FIG. 10 is a graph showing the result of measurement of the adhesive strength after a titanium plate is adhered by the use of various kinds of adhesives; and

FIG. 11 is a graph showing energy consumption before separation of the object from the titanium plate.

DESCRIPTION OF THE PREFERRED EMBODIMENT

Now, description will be made of a method of forming an oxide film according to one embodiment of this invention.

Referring to FIGS. 1 and 2, a metallic member 11 is an implant used in a dental field while an object 21 (FIG. 2) to be adhered and fixed to the metallic member 11 is a metallic crown. Thus, in the illustrated example, the object 21 also serves as a metallic member similar to the metallic member 11.

At first referring to FIG. 1, a hydrogen peroxide (H2O2) solution 13 is selectively or locally applied onto the metallic member 11. The hydrogen peroxide solution 13 is kept at a temperature between 10° C. and 80° C. Under the circumstances, a light beam is locally irradiated onto a local surface of the metallic member 11 through the hydrogen peroxide solution 13 to form an oxide film 17 as illustrated in FIG. 2. Thereafter, if the hydrogen peroxide solution 13 is left on the surface of the metallic member 11, the hydrogen peroxide solution 13 is removed. As a consequence, the oxide film 17 is exposed on the surface of the metallic member 11.

Turning back to FIG. 1, after the hydrogen peroxide solution 13 is applied on the metallic member 11, a light beam 15 is irradiated towards the partial surface of the metallic member 11 through the hydrogen peroxide solution 13 to form an oxide film. The light beam 15 may be a visible ray, a laser beam, or an ultraviolet ray. By irradiating the light beam 15 selected from the visible ray, the laser beam, and the ultraviolet ray to the hydrogen peroxide solution 13, the hydrogen peroxide solution 13 is activated to produce hydro radicals on the surface of the metallic member 11 so that the partial surface of the metallic member 11 is quickly oxidized.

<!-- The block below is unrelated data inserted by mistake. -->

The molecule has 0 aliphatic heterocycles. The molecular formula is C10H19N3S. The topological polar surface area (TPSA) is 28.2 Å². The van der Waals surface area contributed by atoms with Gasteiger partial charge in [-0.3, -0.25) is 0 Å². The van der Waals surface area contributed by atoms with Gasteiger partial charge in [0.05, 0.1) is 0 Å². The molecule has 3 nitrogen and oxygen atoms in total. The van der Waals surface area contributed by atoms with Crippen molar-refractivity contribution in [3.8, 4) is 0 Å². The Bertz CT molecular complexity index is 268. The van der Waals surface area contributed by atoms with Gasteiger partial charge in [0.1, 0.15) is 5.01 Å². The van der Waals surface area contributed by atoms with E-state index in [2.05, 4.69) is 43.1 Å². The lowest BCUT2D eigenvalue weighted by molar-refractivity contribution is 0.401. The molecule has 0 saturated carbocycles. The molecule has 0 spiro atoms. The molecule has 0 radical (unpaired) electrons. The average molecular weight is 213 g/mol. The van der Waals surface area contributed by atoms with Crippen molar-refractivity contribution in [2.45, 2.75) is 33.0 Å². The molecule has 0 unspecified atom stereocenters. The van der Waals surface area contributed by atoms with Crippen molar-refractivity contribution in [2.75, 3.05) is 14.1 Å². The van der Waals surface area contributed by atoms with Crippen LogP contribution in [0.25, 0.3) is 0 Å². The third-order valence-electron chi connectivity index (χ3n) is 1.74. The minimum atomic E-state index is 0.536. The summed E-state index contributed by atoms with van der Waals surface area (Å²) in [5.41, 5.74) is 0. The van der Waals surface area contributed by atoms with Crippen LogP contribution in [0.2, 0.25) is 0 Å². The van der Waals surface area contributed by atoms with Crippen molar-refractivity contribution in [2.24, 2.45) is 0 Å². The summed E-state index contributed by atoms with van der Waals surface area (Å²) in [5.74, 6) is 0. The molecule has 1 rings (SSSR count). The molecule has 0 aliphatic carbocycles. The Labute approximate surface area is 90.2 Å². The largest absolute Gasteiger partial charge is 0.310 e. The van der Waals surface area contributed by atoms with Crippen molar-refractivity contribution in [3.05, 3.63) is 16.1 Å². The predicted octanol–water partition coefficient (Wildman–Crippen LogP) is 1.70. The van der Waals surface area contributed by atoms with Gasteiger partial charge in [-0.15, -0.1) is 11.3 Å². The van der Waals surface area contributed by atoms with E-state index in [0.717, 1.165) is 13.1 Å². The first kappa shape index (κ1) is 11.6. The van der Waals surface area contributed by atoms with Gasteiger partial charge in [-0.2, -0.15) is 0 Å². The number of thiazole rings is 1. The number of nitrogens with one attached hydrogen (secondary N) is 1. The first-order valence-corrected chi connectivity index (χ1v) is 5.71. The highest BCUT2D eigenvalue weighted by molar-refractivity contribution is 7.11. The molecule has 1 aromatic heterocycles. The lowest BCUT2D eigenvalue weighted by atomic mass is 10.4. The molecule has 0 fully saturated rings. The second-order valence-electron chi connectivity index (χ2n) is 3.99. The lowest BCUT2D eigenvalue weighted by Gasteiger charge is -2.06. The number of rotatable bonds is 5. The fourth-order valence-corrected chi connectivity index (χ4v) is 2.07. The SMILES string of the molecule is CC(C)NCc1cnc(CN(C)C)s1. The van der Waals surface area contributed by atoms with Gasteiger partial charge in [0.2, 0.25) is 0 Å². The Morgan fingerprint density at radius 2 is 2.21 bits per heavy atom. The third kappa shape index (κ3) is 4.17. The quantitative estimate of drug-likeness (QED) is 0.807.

In order to apply the hydrogen peroxide solution 13 onto the partial surface of the metallic member 11, various methods may be used. For example, the hydrogen peroxide solution 13 is dropped onto the surface of the metallic member 11. Alternatively, the hydrogen peroxide solution 13 is absorbed in cotton or sponge for wetting the partial surface of the metallic member 11 in contact therewith.

The oxide film 17 is formed on the partial surface of the metallic member 11 when the light beam 15 is irradiated through the hydrogen peroxide solution applied onto the metallic member 11 and then when a time between 30 and 50 seconds lapses.

The metallic member 11 may be made of a material, such as pure titanium (Ti), a titanium alloy, a gold-silver-palladium (Au—Ag—Pd) alloy, a silver (Ag) alloy, a cobalt-chromium (Co—Cr) alloy, a nickel-chromium (Ni—Cr) alloy, a stainless steel, a platinum gold alloy, or a gold (Au) alloy.

On the other hand, the object (crown in the illustrated example) 21 to be fixed to the metallic member 11 is provided with an oxide film 17′ formed by a similar oxidization process in a predetermined area to be adhered and fixed to the metallic member 11.